In the ever-continuing search for pitching depth, the Tampa Bay Rays have signed 27-year-old left-hander Andy Oliver. Oliver, a former top prospect for Detroit Tigers who made 7 MLB starts for the team, was outrighted to Triple-A by the Philadelphia Phillies after they had selected him from the Pittsburgh Pirates in the Rule 5 Draft. Because he had been outrighted to Triple-A before, Oliver was able to decline the assignment and become a free agent, which gave him the chance to join the Rays.
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The Rays traded Mike Montgomery earlier this offseason, and Oliver gives them a pitcher on a quite similar career trajectory. Oliver made it to Triple-A in his first professional season and was ranked as a top 100 prospect following the year, but he was never able to figure out the minors’ highest level. He managed just a 4.71 ERA in his first year with the Toledo Mud Hens and a 4.88 ERA in his second. Then, even as his ERA improved to 4.05 with Triple-A Indianapolis in 2013, he walked a scary 8.1 batters per 9 innings.
The Rays talked about moving Montgomery to the bullpen this spring, and the Pirates, to whom Oliver was traded in December of 2012, did actually put him in relief last season. He managed a fine 2.53 ERA in 64 innings for Indianapolis, but his 12.0 strikeouts per 9 innings were accompanied by a 6.6 BB/9. That was enough for Oliver to be selected by the Phillies, but he was unable to do enough to stick with the team.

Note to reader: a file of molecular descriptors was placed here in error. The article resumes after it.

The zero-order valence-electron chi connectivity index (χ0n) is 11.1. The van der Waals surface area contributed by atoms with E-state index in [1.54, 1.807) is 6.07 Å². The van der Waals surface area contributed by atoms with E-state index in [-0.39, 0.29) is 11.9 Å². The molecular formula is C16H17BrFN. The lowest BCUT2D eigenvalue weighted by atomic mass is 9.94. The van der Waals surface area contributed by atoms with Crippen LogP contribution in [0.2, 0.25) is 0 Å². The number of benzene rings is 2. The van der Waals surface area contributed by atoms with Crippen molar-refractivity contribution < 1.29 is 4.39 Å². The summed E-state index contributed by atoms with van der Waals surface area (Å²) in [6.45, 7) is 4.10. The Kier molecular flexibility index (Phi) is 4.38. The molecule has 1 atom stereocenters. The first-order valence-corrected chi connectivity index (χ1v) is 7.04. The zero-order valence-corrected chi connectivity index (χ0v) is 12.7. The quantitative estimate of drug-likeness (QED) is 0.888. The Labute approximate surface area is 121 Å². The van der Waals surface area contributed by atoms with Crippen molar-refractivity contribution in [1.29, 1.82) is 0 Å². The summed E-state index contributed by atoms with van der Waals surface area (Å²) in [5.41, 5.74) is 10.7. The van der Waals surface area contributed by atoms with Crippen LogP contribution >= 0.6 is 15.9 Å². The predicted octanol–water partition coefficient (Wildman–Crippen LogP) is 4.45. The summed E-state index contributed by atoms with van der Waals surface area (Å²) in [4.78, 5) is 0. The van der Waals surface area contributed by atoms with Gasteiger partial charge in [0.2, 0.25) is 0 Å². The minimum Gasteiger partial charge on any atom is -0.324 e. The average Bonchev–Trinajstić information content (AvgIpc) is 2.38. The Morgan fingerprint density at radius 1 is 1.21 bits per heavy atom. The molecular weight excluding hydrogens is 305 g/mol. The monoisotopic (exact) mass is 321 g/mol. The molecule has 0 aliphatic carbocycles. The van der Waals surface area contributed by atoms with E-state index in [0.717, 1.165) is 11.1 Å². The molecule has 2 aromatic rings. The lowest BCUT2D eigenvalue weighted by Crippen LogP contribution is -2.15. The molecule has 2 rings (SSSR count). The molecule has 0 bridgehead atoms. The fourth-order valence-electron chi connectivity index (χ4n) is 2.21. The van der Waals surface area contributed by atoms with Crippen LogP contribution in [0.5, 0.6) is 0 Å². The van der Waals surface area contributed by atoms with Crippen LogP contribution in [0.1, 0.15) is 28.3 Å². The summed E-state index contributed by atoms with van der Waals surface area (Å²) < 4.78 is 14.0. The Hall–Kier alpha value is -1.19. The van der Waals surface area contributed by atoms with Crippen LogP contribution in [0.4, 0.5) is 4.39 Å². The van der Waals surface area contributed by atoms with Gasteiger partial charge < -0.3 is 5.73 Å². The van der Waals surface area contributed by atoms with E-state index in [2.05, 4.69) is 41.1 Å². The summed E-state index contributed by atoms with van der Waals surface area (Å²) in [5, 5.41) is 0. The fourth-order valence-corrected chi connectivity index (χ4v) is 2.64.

Andy Oliver still has real stuff. His fastball continues to reach the mid-90’s, and his slider remains an effective pitch. He also throws a changeup, although it is clearly his third offering. There remains a chance that he can be an effective reliever and maybe even reach the late innings. However, will he ever find a way to reign in his control? The fact that the Rays signed Oliver so quickly after he left the Phillies may imply that they have a adjustment in mind for him.
Oliver will likely head to Triple-A Durham, and it will be interesting to see how he does. At worst, he will be simply another arm in the Bulls’ relief corps, but if he does well, there is reason to believe that he could be an impact pitcher for this team. Admittedly, the chances of that cannot be very high, but the Rays have nothing to lose seeing if Oliver can turn into something.
The current state of Tampa Bay Rays lefties is a little sketchy–Jake McGee is hurt, Jeff Beliveau doesn’t have great stuff and might regress, and C.J. Riefenhauser hasn’t been the same since an oblique injury last year. Oliver is another name to add to the mix, and his repertoire is better than both Beliveau and Riefenhauser. That means nothing if he can’t throw strikes, but it is always nice to have additional depth.
The signing of Andy Oliver makes no difference for the Rays right now. I termed this breaking news as “mostly irrelevant” because this is a developing situation and Rays fans certainly have no need to be aware of it right away. Even so, Oliver is a low-risk acquisition with the chance for upside. The Rays have something in mind for Oliver, and if he is able to break through, the team will have itself an interesting pitcher.